The OpenPhone Project—Internet Telephony for Everyone!
We envision a basic application that provides a framework for Internet telephony using plug-in modules to accomplish the various tasks to be performed. For example, one plug-in module would provide the signaling tasks, and another would provide the audio tasks (including use of RTP and jitter buffers). We envision an H.323 module, a SIP module and an MGCP module—the user could select which one to use based on the interoperability requirements. New modules could be plugged in as needed to evaluate different RTP/jitter buffer techniques. As improvements are made in signaling or audio-transport modules, all the user has to do is drop in the new module.
All that is needed to make this approach viable is a common API for applications to use to perform basic high-level functions. The modules would all provide those API functions; the appropriate module would be used to provide the actual functionality. Since many people refer to the signaling and audio code as a “stack”, we call this the Stack Adaption Layer (SAL). The SAL is a commonly defined and adopted API that will allow the application developer to focus on the functionality of the program, and the stack developers to focus on the detailed lower-level implementation.
To extend the concept down a layer and provide platform and hardware independence, we envision a Hardware Adaption Layer (HAL) that provides a set of common functions for controlling and using the hardware. This allows the signaling/audio stacks and the SAL to work seamlessly on top of the HAL code, regardless of which Internet telephony card is in use at the hardware level. This approach will allow us to realize the goal of true cross-platform multi-vendor interoperability.
Design specifications for the SAL and HAL layers are in active development as of this writing, and by the time of publication there should be several white papers and some reference code available on our web site. We encourage active participation and have started a mailing list devoted to the project. You can join this majordomo-hosted list by sending a “subscribe” message to email@example.com.
Internet telephony has many intricate pieces that work together to make it function well. There are programs available now that work—but not at a level that is truly useful. Most of these implementations fall short because they don't use modern compressed-codecs, or because they don't use something like RTP and good jitter-buffer techniques to control the audio stream. Most also lack a standardized signaling protocol that provides interoperability with other programs. The OpenPhone Project aims to provide a new, highly flexible framework that uses plug-in modules to provide the components discussed above. It will be based on inexpensive, easily available hardware that can be used in normal, commonly available computers. OpenPhone will use modern techniques to provide near-toll-quality calls between any two phone-enabled computers, and hopefully will foster growth and acceptance of Internet Telephony to the point that all computers are phone-capable.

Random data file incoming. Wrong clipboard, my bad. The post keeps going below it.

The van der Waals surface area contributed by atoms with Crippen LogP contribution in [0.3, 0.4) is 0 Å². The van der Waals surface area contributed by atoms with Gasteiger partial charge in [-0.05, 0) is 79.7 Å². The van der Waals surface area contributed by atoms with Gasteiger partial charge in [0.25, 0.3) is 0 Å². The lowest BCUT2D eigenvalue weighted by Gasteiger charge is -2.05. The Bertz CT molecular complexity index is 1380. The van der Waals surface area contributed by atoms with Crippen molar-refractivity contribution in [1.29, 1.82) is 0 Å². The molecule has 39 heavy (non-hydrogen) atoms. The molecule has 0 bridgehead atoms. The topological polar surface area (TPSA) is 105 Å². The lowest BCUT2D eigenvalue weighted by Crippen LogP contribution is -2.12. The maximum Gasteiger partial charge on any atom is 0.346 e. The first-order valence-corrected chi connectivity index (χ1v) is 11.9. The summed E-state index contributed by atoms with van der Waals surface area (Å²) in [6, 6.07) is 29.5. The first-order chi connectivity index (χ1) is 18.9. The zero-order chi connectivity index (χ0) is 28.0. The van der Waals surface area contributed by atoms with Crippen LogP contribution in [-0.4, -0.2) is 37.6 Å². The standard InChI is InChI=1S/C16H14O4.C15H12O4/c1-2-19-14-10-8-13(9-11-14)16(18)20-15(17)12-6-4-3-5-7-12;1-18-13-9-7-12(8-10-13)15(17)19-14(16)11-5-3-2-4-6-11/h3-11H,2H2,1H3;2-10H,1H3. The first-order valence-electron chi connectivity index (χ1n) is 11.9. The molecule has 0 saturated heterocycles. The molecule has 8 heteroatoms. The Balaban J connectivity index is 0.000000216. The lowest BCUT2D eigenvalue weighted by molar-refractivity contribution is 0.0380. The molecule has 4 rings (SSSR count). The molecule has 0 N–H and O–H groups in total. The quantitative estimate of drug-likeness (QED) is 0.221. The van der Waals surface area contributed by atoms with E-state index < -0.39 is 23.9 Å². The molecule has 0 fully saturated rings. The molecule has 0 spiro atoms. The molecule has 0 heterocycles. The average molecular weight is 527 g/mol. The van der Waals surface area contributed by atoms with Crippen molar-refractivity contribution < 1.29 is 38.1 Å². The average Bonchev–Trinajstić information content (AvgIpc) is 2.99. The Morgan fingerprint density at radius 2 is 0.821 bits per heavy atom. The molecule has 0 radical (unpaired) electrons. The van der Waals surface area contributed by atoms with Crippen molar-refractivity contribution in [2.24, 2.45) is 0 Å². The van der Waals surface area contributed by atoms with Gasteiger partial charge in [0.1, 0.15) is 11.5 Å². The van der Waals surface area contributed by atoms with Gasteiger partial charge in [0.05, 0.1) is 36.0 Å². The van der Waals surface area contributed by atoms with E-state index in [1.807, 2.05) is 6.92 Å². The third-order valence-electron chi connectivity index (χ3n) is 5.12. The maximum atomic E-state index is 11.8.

Greg Herlein (firstname.lastname@example.org) has been using Linux since the early 1.0 series kernels. He's built and run systems on remote mountains, on research ships on the high seas and in corporate high-reliability settings. He's now a member of the technical staff at Quicknet Technologies, Inc. in San Francisco and is leading a team of developers to create the next generation of Linux-based IP telephony software.
Practical Task Scheduling Deployment
One of the best things about the UNIX environment (aside from being stable and efficient) is the vast array of software tools available to help you do your job. Traditionally, a UNIX tool does only one thing, but does that one thing very well. For example, grep is very easy to use and can search vast amounts of data quickly. The find tool can find a particular file or files based on all kinds of criteria. It's pretty easy to string these tools together to build even more powerful tools, such as a tool that finds all of the .log files in the /home directory and searches each one for a particular entry. This erector-set mentality allows UNIX system administrators to seem to always have the right tool for the job.
Cron traditionally has been considered another such a tool for job scheduling, but is it enough? This webinar considers that very question. The first part builds on a previous Geek Guide, Beyond Cron, and briefly describes how to know when it might be time to consider upgrading your job scheduling infrastructure. The second part presents an actual planning and implementation framework.
Join Linux Journal's Mike Diehl and Pat Cameron of Help Systems.
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- Stunnel Security for Oracle
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- Non-Linux FOSS: Caffeine!
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With all the industry talk about the benefits of Linux on Power and all the performance advantages offered by its open architecture, you may be considering a move in that direction. If you are thinking about analytics, big data and cloud computing, you would be right to evaluate Power. The idea of using commodity x86 hardware and replacing it every three years is an outdated cost model. It doesn’t consider the total cost of ownership, and it doesn’t consider the advantage of real processing power, high-availability and multithreading like a demon.
This ebook takes a look at some of the practical applications of the Linux on Power platform and ways you might bring all the performance power of this open architecture to bear for your organization. There are no smoke and mirrors here—just hard, cold, empirical evidence provided by independent sources. I also consider some innovative ways Linux on Power will be used in the future.Get the Guide